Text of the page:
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How the day unfolded as Brooks Koepka successfully defended US Open title

Tommy Fleetwood’s charge up the leaderboard was in vain as Koepka sealed a one-shot victory.

Tommy Fleetwood came within inches of making history as Brooks Koepka impressively held his nerve to become the first player to win back-to-back US Open titles for 29 years.

Fleetwood carded a stunning final round of 63 at Shinnecock Hills, agonisingly missing from eight feet for birdie on the 18th to equal the all-time major record of 62 set by Branden Grace in last year’s Open Championship at Royal Birkdale.

The 27-year-old’s score still matched the lowest in US Open history and set a testing clubhouse target on two over par, with Koepka the only player able to beat it – by a single shot – thanks to a nerveless 68.

Tweet of the day

Koepka’s brother and fellow professional Chase may have been celebrating a bit loudly.

Shot of the day

Protecting a one-shot lead with three holes to play, Koepka struck the vital blow with a superb approach to the par-five 16th to set up a tap-in birdie.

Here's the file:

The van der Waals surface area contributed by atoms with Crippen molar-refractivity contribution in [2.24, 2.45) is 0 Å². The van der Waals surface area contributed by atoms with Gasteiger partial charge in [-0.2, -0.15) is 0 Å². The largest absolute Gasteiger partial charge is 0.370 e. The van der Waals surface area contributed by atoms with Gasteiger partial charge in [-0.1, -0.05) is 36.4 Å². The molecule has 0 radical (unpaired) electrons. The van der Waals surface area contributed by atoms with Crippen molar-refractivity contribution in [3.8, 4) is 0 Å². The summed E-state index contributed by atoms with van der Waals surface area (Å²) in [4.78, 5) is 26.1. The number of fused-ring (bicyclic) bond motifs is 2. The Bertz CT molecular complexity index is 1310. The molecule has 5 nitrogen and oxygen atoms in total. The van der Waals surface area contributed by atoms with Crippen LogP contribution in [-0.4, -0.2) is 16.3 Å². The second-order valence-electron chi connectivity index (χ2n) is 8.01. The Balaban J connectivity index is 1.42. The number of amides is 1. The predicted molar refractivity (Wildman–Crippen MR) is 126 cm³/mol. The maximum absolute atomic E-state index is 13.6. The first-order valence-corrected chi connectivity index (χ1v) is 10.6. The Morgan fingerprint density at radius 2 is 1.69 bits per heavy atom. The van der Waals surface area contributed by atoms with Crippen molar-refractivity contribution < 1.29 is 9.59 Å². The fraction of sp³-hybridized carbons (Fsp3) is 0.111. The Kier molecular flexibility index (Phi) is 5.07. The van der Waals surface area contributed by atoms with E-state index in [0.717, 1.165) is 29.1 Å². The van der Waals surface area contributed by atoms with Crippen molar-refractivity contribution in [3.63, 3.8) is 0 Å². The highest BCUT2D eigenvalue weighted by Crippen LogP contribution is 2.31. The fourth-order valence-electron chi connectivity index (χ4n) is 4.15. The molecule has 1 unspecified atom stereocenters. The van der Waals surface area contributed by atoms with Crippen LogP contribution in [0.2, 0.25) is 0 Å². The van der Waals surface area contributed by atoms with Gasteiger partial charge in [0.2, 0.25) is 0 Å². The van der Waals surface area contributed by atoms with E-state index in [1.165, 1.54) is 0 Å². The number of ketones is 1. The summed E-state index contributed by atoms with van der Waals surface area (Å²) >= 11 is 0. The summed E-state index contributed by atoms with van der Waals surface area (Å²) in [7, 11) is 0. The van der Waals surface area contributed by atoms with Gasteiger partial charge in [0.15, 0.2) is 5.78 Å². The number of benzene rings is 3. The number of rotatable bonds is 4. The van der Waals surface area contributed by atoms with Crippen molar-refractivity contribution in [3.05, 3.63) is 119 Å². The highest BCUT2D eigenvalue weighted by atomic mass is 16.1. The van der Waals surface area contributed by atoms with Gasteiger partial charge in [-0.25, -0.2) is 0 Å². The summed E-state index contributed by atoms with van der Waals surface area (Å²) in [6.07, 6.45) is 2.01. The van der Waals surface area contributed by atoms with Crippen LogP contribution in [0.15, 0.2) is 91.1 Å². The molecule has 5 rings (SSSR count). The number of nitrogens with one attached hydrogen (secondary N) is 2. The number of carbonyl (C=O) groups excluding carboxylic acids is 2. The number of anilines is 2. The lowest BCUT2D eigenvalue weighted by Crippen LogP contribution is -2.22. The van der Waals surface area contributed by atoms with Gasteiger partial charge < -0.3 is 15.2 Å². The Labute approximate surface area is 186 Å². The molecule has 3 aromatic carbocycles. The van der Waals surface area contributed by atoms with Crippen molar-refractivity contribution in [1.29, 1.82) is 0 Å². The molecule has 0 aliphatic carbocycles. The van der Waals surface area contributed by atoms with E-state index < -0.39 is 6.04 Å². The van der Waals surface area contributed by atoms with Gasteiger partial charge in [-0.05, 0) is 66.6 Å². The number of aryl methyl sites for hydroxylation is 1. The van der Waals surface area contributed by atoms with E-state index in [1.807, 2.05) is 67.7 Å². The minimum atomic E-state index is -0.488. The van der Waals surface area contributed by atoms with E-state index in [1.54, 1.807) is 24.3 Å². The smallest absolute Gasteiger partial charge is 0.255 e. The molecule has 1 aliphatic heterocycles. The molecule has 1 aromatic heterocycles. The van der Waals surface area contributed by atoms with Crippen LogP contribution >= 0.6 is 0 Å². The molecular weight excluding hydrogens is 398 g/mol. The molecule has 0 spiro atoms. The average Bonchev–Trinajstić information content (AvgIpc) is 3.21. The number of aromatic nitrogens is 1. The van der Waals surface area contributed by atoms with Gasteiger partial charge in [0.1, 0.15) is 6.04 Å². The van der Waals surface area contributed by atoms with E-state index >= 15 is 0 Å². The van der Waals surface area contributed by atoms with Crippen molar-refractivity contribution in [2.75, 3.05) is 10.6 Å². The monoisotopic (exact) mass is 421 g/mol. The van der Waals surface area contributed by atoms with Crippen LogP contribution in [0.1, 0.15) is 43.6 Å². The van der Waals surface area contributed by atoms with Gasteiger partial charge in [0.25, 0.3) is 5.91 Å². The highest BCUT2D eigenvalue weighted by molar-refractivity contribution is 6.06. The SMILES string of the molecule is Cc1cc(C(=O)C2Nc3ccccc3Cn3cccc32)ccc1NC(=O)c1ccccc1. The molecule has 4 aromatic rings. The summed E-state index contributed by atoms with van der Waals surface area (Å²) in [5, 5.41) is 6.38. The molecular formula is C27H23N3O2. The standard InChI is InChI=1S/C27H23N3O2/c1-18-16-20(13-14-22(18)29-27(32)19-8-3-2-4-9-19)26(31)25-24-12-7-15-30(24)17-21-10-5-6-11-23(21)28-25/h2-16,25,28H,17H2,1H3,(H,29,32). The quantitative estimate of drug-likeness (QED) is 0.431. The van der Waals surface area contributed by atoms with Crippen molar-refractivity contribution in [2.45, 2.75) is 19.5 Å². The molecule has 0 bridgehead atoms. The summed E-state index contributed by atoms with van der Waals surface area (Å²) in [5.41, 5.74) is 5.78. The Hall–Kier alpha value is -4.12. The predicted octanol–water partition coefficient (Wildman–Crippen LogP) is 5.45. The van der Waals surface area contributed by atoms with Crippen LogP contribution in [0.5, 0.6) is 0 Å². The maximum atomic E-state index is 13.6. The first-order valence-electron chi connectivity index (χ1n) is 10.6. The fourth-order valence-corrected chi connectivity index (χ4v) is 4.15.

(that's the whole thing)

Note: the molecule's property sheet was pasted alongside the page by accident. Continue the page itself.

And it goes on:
Round of the day

Koepka’s 68 was brilliant under the pressure of holding the lead, but Fleetwood came within a whisker of equalling the lowest score in major championship history and still matched the best ever in the US Open.

Quote of the day

“It hasn’t sunk in yet, this is incredible. I don’t think I could have dreamed of this, going back-to-back.” – The size of his achievement begins to dawn on Koepka.

Statistic of the day

The Golf Channel’s Justin Ray puts Fleetwood’s performance in perspective.

Toughest hole

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Dustin Johnson misses a putt on the 18th green Julio Cortez/AP)

The 18th played as the toughest hole for the first time, perhaps unsurprisingly given it is a 486-yard uphill par four. Dustin Johnson carded one of the seven birdies to finish outright third, while Koepka took one of the 18 bogeys as the hole played to an average of 4.313.

Easiest hole

For the third day in succession, the fifth hole played as the easiest with an average of 4.836, offering up one eagle and 26 birdies.

On the up

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Tommy Fleetwood carded a stunning final round of 63 at Shinnecock Hills (Frank Franklin II/AP)

Fleetwood’s prospects of a first major title after he followed last year’s fourth place with a runners-up finish, coincidentally behind the man he partnered in the final round at Erin Hills 12 months earlier.

On the slide

European hopes of breaking the American stranglehold on golf’s biggest titles, with Koepka’s win meaning they still hold all four majors and all the transatlantic team competitions.

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